The EOS initial coin offering (ICO) has generated news for a variety of reasons. Not least among them is the distribution of wealth among its token holders. (See also: What Is Wrong With EOS, the Cryptocurrency?)

According to a post on the online platform Reddit, the top 100 addresses, which are used to identify holdings for nodes on the cryptocurrency’s blockchain, account for 75% of total distributed coins. At current prices for EOS, that figure translates to approximately $11 billion in monetary terms. The statistic for wealth distribution becomes even more skewed when you consider that the top 10 EOS holders own half of the total coins distributed during the ICO.

The largest holder of EOS tokens is the development firm Block.one, which owns approximately 10% (or 100 million) of all distributed tokens. If you remove Block.one’s share of the overall total, then the share of top 10 and 100 holders drops by 10%. 

Those statistics, however, come with a caveat. During transition of the code from a test environment to mainnet—a production environment where the cryptocurrency’s code goes live—exchanges have banned withdrawal of EOS tokens. Effectively, crypto wallets with EOS tokens are frozen since the day that the ICO ended. It is likely that users will begin transacting and EOS token balances for addresses will change after the mainnet is live. 

The Unequal Distribution Is Not News

The unequal distribution of wealth in the cryptocurrency ecosystem is not news. Bitcoin has a similarly skewed circulation. BitcoinPrivacy has estimated that 5,500 addresses, each containing at least $5 million each, account for half of the current stock in the cryptocurrency. (See also: Cryptocurrency Billionaire Rankings: Richest People In Crypto.)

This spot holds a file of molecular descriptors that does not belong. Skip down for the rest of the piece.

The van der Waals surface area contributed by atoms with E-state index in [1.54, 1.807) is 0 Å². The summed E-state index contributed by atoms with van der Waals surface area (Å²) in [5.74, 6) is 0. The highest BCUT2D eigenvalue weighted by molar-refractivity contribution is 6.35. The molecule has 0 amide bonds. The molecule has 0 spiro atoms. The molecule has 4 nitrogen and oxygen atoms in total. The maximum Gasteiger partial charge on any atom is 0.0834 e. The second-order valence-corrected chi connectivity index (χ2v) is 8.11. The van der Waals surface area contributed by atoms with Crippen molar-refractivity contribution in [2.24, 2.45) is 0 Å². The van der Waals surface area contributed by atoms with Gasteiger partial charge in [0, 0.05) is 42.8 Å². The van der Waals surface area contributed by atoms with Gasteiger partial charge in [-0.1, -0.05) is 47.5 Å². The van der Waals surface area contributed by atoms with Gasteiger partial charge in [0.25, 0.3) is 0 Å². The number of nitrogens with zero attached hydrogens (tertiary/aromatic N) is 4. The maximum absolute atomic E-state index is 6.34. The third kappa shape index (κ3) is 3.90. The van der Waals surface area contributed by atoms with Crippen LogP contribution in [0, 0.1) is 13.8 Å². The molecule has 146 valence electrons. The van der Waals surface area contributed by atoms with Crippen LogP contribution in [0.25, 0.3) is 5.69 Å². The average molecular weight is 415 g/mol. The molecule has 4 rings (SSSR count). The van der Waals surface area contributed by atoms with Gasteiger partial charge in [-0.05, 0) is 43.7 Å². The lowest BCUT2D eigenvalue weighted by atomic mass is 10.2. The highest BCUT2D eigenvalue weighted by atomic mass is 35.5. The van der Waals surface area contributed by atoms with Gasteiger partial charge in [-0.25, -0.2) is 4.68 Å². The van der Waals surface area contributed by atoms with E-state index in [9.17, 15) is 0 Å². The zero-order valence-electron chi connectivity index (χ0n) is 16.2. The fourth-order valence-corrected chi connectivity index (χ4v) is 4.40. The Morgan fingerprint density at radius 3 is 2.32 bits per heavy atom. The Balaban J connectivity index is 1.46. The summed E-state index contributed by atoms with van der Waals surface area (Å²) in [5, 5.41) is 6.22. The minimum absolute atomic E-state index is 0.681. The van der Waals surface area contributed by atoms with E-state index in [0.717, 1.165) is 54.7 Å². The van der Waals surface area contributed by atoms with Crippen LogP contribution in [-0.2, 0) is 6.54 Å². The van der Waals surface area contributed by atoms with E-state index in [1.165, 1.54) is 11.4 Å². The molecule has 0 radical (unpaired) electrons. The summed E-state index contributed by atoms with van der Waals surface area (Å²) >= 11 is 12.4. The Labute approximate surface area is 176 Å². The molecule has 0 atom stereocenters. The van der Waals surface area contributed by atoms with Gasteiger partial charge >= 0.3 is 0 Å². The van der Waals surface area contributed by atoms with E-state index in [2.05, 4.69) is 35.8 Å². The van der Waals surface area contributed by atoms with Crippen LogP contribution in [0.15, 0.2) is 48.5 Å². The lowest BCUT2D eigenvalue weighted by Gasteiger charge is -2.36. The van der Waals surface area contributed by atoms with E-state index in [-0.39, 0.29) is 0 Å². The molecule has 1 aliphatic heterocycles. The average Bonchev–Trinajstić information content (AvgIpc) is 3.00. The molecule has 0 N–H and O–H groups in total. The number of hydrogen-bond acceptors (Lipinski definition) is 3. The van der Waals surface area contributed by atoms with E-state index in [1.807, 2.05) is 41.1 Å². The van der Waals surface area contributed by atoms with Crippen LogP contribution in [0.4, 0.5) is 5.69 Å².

In the case of EOS, an unequal distribution of wealth has governance implications. This is because the cryptocurrency uses the delegated Proof of Stake (dPoS) system for governing its ecosystem. The system assigns votes based on stakes of cryptocurrency holdings for each node. This means that the top 10 (or even top 100) token holders can impose their diktat on the EOS ecosystem without any opposition. For a supposedly decentralized monetary instrument developed in response to the centralized nature of the existing finance ecosystem, the wheel has turned a full circle.

Investing in cryptocurrencies and other Initial Coin Offerings ("ICOs") is highly risky and speculative, and this article is not a recommendation by Investopedia or the writer to invest in cryptocurrencies or other ICOs. Since each individual's situation is unique, a qualified professional should always be consulted before making any financial decisions. Investopedia makes no representations or warranties as to the accuracy or timeliness of the information contained herein. As of the date this article was written, the author owns small amounts of bitcoin and litecoin. 
 

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